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Showing posts from August, 2011

What Am I Missing?

In the past week, I've been reading In the Garden of Beasts , a book set in 1933-1934 Germany. The book discusses William E. Dodd, the American ambassador to Germany as Hitler rose in power. He and his family have to sort out what is true and who is telling the truth in a critical age of shadowy figures and subterfuge. This in non-fiction. As I read In the Garden of Beasts , I'm disheartened by the correspondence that goes back and forth between high powered American government officials and regular civilians that ignores or downplays Germany's actions against Jews and other "unclean" races. Not only do people seem to dismiss the allegations, very often the letters reveal confessions of personal ambivalence or outright antagonism toward Jewish people. The main concern of the American government is primarily Germany's potential default on war and reconstruction debts and, secondarily, Germany's failure to reduce their armaments. The people who sound the t

Who? What? When?

I recently read a book about Rabbi Hillel called If Not Now, When? . (I reviewed the book here .) Among his other wisdoms, Hillel was patient with people who said they were too busy to study the Torah. He listened to their well-intentioned promises to do it later, when they had more time. He replied, however, that no one ever gets more  time. (Ask most retired people if they have more space in their days now.) If you aren't making time for it now, when will you realistically do it? We all know about activity (and acquisition) creep. And we all know what it means to be busy. If not now, when? I have many answers to that questions, but if I am honest, they are all excuses. When I read the Epistle lesson for this week, I think Paul has a similar question to the Roman Christians: "If not you, who?" He writes, " The scripture says, ‘No one who believes in him will be put to shame.’ For there is no distinction between Jew and Greek; the same Lord is Lord of all and is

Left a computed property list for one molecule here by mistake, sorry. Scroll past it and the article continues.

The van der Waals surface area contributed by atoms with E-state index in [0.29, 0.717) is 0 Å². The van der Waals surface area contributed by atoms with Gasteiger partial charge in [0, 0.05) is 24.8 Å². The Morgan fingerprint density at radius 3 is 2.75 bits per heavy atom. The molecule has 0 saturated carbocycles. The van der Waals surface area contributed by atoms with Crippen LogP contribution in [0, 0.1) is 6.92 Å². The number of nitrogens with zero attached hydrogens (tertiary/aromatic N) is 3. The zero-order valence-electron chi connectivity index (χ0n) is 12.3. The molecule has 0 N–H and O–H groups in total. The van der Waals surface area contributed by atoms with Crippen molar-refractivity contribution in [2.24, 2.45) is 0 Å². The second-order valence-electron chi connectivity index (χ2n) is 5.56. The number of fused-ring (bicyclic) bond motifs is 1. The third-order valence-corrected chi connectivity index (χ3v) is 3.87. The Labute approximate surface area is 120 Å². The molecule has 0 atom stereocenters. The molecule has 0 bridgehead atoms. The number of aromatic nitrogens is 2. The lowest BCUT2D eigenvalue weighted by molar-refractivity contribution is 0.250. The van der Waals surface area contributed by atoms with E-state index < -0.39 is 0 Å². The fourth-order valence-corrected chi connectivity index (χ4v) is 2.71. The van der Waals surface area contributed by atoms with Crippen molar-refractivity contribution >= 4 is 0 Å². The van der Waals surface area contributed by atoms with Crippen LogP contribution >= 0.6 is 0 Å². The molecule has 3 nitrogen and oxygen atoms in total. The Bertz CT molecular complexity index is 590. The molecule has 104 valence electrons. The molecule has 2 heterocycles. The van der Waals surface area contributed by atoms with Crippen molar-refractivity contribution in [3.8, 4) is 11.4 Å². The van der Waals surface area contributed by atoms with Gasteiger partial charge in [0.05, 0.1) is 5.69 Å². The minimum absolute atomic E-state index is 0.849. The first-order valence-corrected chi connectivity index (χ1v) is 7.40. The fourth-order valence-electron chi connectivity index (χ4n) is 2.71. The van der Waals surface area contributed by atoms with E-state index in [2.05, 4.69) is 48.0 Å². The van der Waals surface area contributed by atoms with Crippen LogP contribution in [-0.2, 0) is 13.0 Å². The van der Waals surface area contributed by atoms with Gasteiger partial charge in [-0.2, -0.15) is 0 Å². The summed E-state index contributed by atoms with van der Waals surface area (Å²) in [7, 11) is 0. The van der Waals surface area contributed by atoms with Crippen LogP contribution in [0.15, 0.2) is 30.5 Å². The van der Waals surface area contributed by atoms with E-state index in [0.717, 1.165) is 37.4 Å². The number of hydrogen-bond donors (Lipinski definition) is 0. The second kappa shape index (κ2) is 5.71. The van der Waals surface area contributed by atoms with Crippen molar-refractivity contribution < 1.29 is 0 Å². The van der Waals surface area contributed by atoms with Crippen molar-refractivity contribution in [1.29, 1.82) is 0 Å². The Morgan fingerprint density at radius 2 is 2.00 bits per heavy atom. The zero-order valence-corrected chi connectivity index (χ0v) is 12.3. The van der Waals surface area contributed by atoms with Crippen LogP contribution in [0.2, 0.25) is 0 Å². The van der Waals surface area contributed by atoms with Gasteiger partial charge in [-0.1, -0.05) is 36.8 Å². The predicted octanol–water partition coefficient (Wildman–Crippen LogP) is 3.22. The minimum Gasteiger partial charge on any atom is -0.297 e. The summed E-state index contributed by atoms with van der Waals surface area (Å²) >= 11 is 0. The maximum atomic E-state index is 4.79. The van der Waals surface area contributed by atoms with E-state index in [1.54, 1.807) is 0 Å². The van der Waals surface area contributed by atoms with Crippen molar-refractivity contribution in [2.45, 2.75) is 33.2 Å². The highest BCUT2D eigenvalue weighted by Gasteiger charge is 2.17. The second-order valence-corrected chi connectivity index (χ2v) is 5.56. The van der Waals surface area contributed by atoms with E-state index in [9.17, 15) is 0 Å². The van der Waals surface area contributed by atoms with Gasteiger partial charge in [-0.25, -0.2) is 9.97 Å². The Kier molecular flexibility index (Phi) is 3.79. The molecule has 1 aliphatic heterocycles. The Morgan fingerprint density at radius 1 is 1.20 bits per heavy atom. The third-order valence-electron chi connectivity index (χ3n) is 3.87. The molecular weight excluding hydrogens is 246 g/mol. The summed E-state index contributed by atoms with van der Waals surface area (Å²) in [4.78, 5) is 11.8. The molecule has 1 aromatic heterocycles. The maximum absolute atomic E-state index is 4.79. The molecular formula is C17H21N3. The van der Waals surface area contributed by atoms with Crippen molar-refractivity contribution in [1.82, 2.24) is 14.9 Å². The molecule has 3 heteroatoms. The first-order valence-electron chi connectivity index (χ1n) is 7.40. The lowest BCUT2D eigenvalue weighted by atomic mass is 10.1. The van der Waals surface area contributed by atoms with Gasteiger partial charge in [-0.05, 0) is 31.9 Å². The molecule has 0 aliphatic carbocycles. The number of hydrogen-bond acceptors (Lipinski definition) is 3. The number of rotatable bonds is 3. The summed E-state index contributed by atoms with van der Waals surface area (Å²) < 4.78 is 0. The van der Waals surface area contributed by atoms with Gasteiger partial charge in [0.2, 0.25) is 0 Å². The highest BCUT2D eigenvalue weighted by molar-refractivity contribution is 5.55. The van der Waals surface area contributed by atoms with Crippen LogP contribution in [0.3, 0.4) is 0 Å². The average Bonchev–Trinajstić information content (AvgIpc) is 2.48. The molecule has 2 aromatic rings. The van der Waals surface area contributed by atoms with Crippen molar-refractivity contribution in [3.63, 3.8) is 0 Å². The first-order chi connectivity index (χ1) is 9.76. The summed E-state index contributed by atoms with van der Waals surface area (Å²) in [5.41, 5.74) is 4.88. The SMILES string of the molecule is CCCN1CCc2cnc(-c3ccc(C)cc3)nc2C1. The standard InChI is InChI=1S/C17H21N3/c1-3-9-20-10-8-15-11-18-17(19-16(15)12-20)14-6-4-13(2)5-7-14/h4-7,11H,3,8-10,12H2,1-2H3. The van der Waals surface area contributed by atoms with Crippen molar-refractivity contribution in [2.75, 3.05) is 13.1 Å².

Questions from the Dark

Following a recent local tragedy in which a young family (husband, wife, and two daughters) were killed in a plane crash, I've been talking with people affected by the tragedy. In many ways, an accident like this has a broad ripple affect beyond even secondary and tertiary relationships. People remember when they have been in similar situations or their own fears around death (their own, of their loved ones) rise to the surface. Inevitably the question arises, "Why did God cause this to happen?" And its corollary: "How can this be a part of God's plan?" This is a sure-fire pastor stumper to which there is no great, comforting answer. Truthfully, I don't believe God caused this tragedy to happen and I don't think it was part of the plan. I think accidents happen because God allows us to use our free will and also allows the same of the people around us. The decisions we make (good, bad or neutral) can affect others just as their decisi